Microsoft's (MSFT) new Azure Intelligent Systems Service allows companies to capture and manage machine data from various embedded devices and sensors, regardless of the OS they use. The service aims to enable Web-connected embedded platforms in verticals such as retail, health, manufacturing, and transportation.
IT outsourcing firms Cognizant and Infosys are among Microsoft's service partners. Intel and ARM are already going after this market by via solutions that combine their CPU designs with related software.
Microsoft is also unveiling its Analytics Platform System, a hardware appliance (to be sold by OEMs) that allows data handled by SQL Server's data warehousing solution (used to process/analyze structured data) and the Hadoop big data framework (used for giant unstructured datasets) to be integrated and jointly queried.
Satya Nadella calls the solution "big data in a box." Teradata (TDC) and Informatica (INFA) are among the companies in Microsoft's crosshairs.
SQL Server 2014 has also been launched. As promised, the latest update to Microsoft's database platform (produces $5B+/year in sales) features in-memory capabilities that arguably make it a meaningful rival to SAP's popular Hana in-memory database.
While going over the products, Nadella declares Microsoft needs to create a "data culture" to thrive, in part by using its own products. "Think of Office as the canvas, or the surface area, or the scaffolding from which you can access the data."
Linear (LLTC) expects FQ4 revenue to grow 2%-6% Q/Q; the midpoint of that range is below a consensus for 5% growth. Book-to-bill was above 1, and bookings rose Q/Q for all of the chipmaker's top markets.
Gross margin rose 90 bps Y/Y in FQ3 to 75.7%, and opex rose 6% to $102.8M (less than rev. growth of 10.6%). $10.9M was spent on buybacks.
Intel's (INTC) PC Client Group (PC CPUs + connectivity and living room chips) saw its sales fall 1.5% Y/Y to $7.94B (62% of revenue). The Data Center Group (server/networking/storage chips) saw its sales rise 11% to $3.09B.
Internet of Things Group (embedded products) sales rose 32% to $482M. But Mobile & Communications Group (mobile products, inc. Atom CPUs) sales fell 61% to just $156M.
Software/service sales rose 6% to $553M, and all other sales (inc. flash memory) rose 18% to $545M.
While the PC and data center units respectively had op. income of $2.80B and $1.32B, the mobile unit had a whopping $929M op. loss, and the "Other" unit a $773M op. loss. Internet of Things had a $123M op. profit, and software/services a $7M op. loss.
PC and data center unit volumes respectively rose 1% and 3% Y/Y. PC ASPs -1% Q/Q and -3% Y/Y, data center ASPs +1% Q/Q and +8% Y/Y. Desktop ASPs +4%, notebooks -8%.
In its CFO commentary (.pdf), Intel attributes it strong Q2 GM forecast to lower 14nm start-up costs, higher volumes, and lower platform write-offs, partly offset by higher tablet volumes and related contra revenue for OEMs.
Intel's cash/investment balance fell by $1B Q/Q to $19B ($11B offshore). Inventories fell by $409M to $3.76B, and headcount by 1K to 106K.
Yahoo (YHOO) discloses in its earnings slides (.pdf) Alibaba (ABABA) had Q4 revenue of $3.06B (+66% Y/Y), and net income of $1.35B (+110%). Revenue growth accelerated from Q3's 51% clip.
Yahoo Japan's sales fell 14% Y/Y in Q4 to $1.03B (worse than Q3's 4% drop), and its net income fell 11% to $304M.
Yahoo itself is guiding for Q2 revenue of $1.12B-$1.16B, above a $1.08B consensus. Op. income is expected to fall to $130M-$170M from a year-ago level of $224M, and adjusted EBITDA to $290M-$330M from $386M.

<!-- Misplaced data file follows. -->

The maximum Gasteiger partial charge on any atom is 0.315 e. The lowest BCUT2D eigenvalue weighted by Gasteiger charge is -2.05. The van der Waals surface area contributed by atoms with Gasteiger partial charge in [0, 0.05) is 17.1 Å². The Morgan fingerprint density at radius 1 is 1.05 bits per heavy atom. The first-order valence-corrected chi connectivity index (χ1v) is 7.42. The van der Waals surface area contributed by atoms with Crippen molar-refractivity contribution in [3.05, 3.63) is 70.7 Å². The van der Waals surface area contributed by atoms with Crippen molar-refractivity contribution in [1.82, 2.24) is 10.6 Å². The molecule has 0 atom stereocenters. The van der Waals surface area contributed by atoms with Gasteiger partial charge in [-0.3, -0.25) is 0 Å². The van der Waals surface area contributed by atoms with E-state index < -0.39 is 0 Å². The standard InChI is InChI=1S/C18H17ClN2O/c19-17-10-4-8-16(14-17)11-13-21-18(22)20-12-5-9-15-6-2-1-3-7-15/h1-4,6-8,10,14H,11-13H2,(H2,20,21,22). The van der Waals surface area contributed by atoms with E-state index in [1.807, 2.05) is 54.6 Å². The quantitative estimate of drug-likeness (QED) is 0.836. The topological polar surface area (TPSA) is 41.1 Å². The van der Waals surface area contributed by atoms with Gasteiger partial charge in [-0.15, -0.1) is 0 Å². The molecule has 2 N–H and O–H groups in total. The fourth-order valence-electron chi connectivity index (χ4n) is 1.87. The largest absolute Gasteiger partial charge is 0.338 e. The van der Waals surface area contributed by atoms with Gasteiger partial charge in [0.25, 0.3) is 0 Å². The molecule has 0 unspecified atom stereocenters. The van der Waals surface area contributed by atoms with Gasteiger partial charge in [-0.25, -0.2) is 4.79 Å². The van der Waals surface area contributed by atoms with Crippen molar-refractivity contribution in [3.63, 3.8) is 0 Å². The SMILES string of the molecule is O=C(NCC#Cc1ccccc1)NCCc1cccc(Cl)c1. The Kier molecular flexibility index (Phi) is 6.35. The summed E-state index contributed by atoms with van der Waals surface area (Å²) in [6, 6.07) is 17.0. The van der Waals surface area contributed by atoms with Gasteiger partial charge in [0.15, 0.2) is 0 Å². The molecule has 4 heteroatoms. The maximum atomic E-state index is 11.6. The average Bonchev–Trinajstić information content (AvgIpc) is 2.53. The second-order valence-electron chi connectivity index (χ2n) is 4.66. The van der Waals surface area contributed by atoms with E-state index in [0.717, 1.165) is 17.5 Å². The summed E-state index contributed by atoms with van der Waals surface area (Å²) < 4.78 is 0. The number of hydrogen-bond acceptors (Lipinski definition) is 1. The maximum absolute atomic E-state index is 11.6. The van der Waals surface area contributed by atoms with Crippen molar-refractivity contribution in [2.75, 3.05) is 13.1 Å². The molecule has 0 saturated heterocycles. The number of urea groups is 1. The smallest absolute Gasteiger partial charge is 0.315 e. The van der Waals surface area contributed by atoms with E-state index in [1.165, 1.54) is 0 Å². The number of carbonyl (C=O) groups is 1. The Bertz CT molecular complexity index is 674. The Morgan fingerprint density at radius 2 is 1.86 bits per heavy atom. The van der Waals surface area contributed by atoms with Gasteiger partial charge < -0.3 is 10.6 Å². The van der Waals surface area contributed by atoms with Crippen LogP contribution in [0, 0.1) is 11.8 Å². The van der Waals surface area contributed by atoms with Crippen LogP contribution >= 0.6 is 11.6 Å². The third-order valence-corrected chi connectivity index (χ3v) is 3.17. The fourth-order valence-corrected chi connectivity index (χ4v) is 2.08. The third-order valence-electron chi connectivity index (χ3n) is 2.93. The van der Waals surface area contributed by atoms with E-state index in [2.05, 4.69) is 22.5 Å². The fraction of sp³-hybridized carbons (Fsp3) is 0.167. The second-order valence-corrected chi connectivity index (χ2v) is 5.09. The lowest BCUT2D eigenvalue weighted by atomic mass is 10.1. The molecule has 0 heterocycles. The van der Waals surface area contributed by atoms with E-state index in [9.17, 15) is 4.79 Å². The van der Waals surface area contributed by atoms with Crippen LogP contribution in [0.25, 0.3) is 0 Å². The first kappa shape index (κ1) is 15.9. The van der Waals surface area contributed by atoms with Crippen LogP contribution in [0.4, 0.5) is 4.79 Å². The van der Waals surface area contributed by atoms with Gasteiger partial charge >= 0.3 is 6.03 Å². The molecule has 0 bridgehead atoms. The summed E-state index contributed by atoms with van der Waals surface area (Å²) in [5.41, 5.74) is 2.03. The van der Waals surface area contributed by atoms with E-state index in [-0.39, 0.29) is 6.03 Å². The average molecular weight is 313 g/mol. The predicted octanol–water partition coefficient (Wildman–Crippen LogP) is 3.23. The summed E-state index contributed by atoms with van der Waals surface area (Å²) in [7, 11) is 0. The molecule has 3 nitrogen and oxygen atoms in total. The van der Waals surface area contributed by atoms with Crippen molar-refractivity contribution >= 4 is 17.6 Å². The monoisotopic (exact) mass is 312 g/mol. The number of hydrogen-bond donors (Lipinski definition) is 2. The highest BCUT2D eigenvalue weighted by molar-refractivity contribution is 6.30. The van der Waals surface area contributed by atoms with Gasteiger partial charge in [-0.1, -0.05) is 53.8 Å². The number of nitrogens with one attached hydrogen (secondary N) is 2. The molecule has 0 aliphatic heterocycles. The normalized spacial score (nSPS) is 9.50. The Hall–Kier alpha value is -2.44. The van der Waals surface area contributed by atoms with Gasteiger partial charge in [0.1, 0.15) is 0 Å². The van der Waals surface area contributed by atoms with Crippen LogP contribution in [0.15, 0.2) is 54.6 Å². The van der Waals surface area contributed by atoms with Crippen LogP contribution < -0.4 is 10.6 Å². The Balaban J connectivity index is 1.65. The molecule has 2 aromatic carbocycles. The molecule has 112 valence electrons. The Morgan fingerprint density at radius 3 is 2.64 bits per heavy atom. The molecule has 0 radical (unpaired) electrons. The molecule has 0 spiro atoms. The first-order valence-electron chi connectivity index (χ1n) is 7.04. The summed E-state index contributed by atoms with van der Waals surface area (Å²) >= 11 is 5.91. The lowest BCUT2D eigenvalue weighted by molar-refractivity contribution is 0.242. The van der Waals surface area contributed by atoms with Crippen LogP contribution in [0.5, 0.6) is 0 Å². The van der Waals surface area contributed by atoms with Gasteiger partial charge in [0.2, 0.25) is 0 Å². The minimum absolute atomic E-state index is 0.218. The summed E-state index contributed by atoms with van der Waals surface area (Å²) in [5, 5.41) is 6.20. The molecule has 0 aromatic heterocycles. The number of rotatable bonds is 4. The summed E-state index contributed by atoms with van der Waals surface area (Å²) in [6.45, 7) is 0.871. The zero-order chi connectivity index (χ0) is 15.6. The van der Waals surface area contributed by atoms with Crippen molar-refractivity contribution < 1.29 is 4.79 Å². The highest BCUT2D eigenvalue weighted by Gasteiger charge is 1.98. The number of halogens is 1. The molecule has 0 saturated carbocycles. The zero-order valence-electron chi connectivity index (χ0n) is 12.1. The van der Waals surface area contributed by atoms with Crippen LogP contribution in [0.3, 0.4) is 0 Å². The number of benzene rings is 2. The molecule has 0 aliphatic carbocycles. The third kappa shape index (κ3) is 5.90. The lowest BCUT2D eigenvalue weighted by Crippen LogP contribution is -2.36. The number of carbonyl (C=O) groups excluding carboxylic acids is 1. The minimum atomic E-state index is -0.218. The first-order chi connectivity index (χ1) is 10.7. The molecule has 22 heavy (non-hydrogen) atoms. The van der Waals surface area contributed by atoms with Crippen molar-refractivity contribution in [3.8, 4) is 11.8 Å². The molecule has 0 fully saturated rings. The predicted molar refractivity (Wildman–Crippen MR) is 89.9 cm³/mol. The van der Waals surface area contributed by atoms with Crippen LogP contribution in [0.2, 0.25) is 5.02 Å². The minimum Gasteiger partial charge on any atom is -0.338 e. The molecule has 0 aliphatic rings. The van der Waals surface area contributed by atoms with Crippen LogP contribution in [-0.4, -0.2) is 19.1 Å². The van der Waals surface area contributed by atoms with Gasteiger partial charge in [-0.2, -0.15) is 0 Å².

Yahoo's long-struggling display ad ops staged a turnaround in Q1: Sales (ex-TAC) rose 2% Y/Y to $409M after falling 6% in Q4 and 7% in Q3. Search revenue (ex-TAC) rose 9% to $444M after growing 8% in Q4. All other revenue fell 11% to $234M.
Display ads sold +7% vs. +3% in Q4, price per ad -5% vs. -7%. Search paid clicks +6%, down sharply from Q4's +17%. But price per click rose 8% after dropping in each quarter of 2013. Did Henrique de Castro's firing contribute to the display/search improvement?
$450M was spent on buybacks, up from $231M in Q4 and boosting EPS. While revenue rose 0.9% Y/Y, opex rose 15.5% to $1.1B.
Intel (INTC) expects Q2 revenue of $12.5B-$13.5B vs. a $12.96B consensus. Full-year guidance for flat revenue growth (compares with a consensus for 0.8% growth) and capex of $10.5B-$11.5B is reiterated.
Q1 gross margin was 59.7%, -230 bps Q/Q and +350 bps Y/Y, and above a guidance midpoint of 59%. GM is expected to rise to 63% (+/- 2%) in Q2, and full-year GM guidance has been raised 100 bps to 61% (+/- a few percentage points).
Full-year R&D/MG&A spending guidance has been raised by $300M to $18.7B-$19.1B. While revenue rose just 1.7% Y/Y in Q1, opex rose 12% to $5.09B.
Daniel Graf, Google's (GOOG +0.8%) Maps chief since 2012, is leaving to become Twitter's (TWTR +11.4%) consumer products VP. Among other things, Graf spearheaded the launch of Google's widely-praised iOS Maps apps after Apple controversially opted to use a home-grown Maps app in iOS 6.
Graf takes over Twitter's consumer product efforts at a time when the microblogging leader is attempting to boost flagging user growth by launching and testing a slew of changes meant to make its platform more photo/video-friendly and less intimidating to new users more Facebook-like news feeds.
Separately, Google has announced the first phone for its Project Ara custom/modular phone initiative will arrive in January, and sell for just $50; presumably, adding various custom parts will increase that figure.
Google plans to have Ara, which aims to let smartphone buyers mix and match components such as a device's camera, display, and CPU, support three device sizes. Google will supply "electronics backbones" for the devices, but will rely on third parties to provide the modules that run on top of them.
Twitter shares have flown higher amid an afternoon market rebound.
Zebra Technologies (ZBRA -11.1%) aren't thrilled with the company's plans to spend $3.45B in cash to buy Motorola Solutions' (MSI -1.3%) enterprise hardware/software unit. (FT report)